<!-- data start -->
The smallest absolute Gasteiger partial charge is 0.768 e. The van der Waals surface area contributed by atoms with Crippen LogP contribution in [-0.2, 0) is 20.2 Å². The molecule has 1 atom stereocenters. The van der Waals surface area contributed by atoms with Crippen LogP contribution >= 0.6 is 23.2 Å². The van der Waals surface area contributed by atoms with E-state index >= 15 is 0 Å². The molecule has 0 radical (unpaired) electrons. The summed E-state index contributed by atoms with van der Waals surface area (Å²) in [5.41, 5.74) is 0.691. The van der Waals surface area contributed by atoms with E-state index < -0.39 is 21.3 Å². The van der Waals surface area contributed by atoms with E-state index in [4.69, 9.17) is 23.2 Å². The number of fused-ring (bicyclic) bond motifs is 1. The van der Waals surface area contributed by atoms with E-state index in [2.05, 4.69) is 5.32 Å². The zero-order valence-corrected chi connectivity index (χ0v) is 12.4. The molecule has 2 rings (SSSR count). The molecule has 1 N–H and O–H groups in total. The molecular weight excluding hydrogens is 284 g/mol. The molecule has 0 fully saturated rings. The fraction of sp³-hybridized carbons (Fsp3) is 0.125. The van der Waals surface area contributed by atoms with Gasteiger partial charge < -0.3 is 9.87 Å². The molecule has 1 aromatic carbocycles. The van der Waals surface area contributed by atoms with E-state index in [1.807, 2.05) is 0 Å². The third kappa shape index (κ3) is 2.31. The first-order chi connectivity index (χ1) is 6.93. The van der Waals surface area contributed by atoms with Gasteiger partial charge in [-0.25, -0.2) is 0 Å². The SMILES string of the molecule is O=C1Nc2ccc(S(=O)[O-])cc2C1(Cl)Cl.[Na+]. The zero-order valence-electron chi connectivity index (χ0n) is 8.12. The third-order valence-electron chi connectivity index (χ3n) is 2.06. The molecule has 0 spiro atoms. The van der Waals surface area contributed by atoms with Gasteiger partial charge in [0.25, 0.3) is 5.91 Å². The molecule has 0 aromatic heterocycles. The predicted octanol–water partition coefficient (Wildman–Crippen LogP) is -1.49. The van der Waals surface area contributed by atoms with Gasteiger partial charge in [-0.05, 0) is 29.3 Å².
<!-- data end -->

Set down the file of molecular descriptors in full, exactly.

The smallest absolute Gasteiger partial charge is 0.768 e. The van der Waals surface area contributed by atoms with Crippen LogP contribution in [-0.2, 0) is 20.2 Å². The molecule has 1 atom stereocenters. The van der Waals surface area contributed by atoms with Crippen LogP contribution >= 0.6 is 23.2 Å². The van der Waals surface area contributed by atoms with E-state index >= 15 is 0 Å². The molecule has 0 radical (unpaired) electrons. The summed E-state index contributed by atoms with van der Waals surface area (Å²) in [5.41, 5.74) is 0.691. The van der Waals surface area contributed by atoms with E-state index < -0.39 is 21.3 Å². The van der Waals surface area contributed by atoms with E-state index in [4.69, 9.17) is 23.2 Å². The number of fused-ring (bicyclic) bond motifs is 1. The van der Waals surface area contributed by atoms with E-state index in [2.05, 4.69) is 5.32 Å². The zero-order valence-corrected chi connectivity index (χ0v) is 12.4. The molecule has 2 rings (SSSR count). The molecule has 1 N–H and O–H groups in total. The molecular weight excluding hydrogens is 284 g/mol. The molecule has 0 fully saturated rings. The fraction of sp³-hybridized carbons (Fsp3) is 0.125. The van der Waals surface area contributed by atoms with Gasteiger partial charge < -0.3 is 9.87 Å². The molecule has 1 aromatic carbocycles. The van der Waals surface area contributed by atoms with E-state index in [1.807, 2.05) is 0 Å². The third kappa shape index (κ3) is 2.31. The first-order chi connectivity index (χ1) is 6.93. The van der Waals surface area contributed by atoms with Gasteiger partial charge in [-0.25, -0.2) is 0 Å². The SMILES string of the molecule is O=C1Nc2ccc(S(=O)[O-])cc2C1(Cl)Cl.[Na+]. The zero-order valence-electron chi connectivity index (χ0n) is 8.12. The third-order valence-electron chi connectivity index (χ3n) is 2.06. The molecule has 0 spiro atoms. The van der Waals surface area contributed by atoms with Gasteiger partial charge in [0.25, 0.3) is 5.91 Å². The molecule has 0 aromatic heterocycles. The predicted octanol–water partition coefficient (Wildman–Crippen LogP) is -1.49. The van der Waals surface area contributed by atoms with Gasteiger partial charge in [-0.05, 0) is 29.3 Å².